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So then I made a donor account and brainstormed on what to bid on.  Part of the appeal of a charity auction is that some people use it as a money sink to get a better tax break.  These generous donors set the bar high with some items going for thousands of dollars.  I’m not swimming in money so I kind of had to look for reasonable things to bid on.  I eventually won a silent auction for two tickets to see a screening of “Director’s Cut”, a movie produced and written by Penn Jillette (of Penn and Teller).  Of course, the tickets were for a theater in San Francisco, so they were of little use to me.  There was a bit of a mixup as I waited to receive said tickets, which lead me to be in direct contact with Penn’s wife (text messaging) for a bit.  I thought it was cool that I wasn’t just forwarded to some support personnel, but rather straight to the source.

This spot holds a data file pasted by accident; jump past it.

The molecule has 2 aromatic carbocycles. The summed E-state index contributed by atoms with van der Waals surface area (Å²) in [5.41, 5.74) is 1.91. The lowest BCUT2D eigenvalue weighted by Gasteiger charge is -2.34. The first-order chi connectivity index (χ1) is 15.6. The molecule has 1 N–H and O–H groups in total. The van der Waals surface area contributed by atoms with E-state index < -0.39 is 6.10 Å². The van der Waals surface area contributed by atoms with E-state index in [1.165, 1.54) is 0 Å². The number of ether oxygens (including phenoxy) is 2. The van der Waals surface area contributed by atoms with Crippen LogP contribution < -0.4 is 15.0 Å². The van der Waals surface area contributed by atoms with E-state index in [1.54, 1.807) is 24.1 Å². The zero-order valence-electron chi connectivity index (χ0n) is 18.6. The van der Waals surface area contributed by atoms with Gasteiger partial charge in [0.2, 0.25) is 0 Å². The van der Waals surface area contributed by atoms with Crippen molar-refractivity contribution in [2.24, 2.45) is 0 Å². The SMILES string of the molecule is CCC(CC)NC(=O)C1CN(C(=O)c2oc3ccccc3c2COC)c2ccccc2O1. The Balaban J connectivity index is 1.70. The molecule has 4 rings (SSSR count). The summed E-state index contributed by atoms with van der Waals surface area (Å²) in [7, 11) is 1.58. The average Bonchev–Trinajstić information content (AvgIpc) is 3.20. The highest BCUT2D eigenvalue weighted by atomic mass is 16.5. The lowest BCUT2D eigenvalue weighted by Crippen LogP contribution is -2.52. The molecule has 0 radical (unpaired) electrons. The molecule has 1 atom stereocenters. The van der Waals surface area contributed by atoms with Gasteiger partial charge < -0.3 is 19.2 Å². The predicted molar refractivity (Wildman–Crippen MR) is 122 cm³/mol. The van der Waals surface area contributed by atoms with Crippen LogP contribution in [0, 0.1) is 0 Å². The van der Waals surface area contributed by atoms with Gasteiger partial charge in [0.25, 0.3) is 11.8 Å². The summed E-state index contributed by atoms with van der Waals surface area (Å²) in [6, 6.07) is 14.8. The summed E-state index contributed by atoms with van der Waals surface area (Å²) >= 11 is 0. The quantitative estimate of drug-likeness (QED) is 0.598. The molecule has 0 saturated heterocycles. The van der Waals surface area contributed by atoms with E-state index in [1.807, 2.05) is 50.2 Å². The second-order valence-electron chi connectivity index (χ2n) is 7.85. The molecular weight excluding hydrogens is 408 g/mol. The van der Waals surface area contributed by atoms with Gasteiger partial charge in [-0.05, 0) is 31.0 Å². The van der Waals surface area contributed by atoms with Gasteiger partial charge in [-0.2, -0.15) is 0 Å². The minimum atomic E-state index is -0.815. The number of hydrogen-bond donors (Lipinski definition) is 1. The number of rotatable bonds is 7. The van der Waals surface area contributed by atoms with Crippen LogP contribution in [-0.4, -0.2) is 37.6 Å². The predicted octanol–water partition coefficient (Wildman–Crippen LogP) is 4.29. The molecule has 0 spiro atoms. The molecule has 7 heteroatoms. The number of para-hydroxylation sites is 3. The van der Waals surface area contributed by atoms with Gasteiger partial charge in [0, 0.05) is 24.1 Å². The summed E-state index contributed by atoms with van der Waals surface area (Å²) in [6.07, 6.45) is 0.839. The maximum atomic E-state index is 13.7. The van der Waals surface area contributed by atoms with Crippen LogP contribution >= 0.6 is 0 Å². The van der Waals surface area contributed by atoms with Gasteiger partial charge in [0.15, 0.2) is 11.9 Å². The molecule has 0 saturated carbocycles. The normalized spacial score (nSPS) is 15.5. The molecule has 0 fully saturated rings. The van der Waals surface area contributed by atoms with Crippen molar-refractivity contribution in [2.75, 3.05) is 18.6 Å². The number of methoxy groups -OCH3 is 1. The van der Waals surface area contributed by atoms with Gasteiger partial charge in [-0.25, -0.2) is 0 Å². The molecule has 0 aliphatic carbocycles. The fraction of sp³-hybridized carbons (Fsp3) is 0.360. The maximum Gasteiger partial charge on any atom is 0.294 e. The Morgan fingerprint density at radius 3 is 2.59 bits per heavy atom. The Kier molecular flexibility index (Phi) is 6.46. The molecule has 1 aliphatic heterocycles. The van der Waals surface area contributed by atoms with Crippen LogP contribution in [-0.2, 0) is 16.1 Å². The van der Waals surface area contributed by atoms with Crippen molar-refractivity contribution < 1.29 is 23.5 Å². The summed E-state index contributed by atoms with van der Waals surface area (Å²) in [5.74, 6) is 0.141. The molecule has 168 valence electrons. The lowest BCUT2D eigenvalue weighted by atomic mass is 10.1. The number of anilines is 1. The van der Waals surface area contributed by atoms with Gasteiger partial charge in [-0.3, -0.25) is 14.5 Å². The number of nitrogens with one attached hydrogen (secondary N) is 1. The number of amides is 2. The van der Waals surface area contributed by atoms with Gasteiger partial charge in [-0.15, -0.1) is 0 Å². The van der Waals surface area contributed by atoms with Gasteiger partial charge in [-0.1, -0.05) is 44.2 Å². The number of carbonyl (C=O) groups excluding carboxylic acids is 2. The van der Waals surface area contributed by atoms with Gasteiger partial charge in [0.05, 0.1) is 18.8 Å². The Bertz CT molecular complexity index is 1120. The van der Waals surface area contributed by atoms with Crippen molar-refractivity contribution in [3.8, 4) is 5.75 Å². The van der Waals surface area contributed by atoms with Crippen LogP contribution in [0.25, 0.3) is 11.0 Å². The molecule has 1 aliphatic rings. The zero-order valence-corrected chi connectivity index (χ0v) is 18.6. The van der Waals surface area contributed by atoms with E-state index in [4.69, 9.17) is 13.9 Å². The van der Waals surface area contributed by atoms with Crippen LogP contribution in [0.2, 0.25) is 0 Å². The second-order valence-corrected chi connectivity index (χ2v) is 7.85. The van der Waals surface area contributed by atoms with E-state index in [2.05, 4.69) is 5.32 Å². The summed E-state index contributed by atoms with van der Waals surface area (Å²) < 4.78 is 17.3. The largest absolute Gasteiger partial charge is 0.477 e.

In addition, the auction lot includes the following:

A signed copy of a Spider-Man / Deadpool comic that featured Penn and Teller:

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A signed magic kit:

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A signed copy of Penn’s book, “Presto!”:

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All pretty neat, though I was happiest to see my pin come in the mail:

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All cool stuff aside, donating to this cause felt especially good.  It hit home the more I learned about Child’s Play and what they do.  I remembered the time my sister was in the hospital and how boring and dull life must have been for her during that period.  I thought about how there are probably a lot of kids out there that don’t have parents by their side the whole time, Netflix or a stack of their brother’s DVD collection.  How tragic if there wasn’t even a TV in their hospital room!  Anyway, I can relate a little bit.  I’ll leave you all with these:

Defending John Chow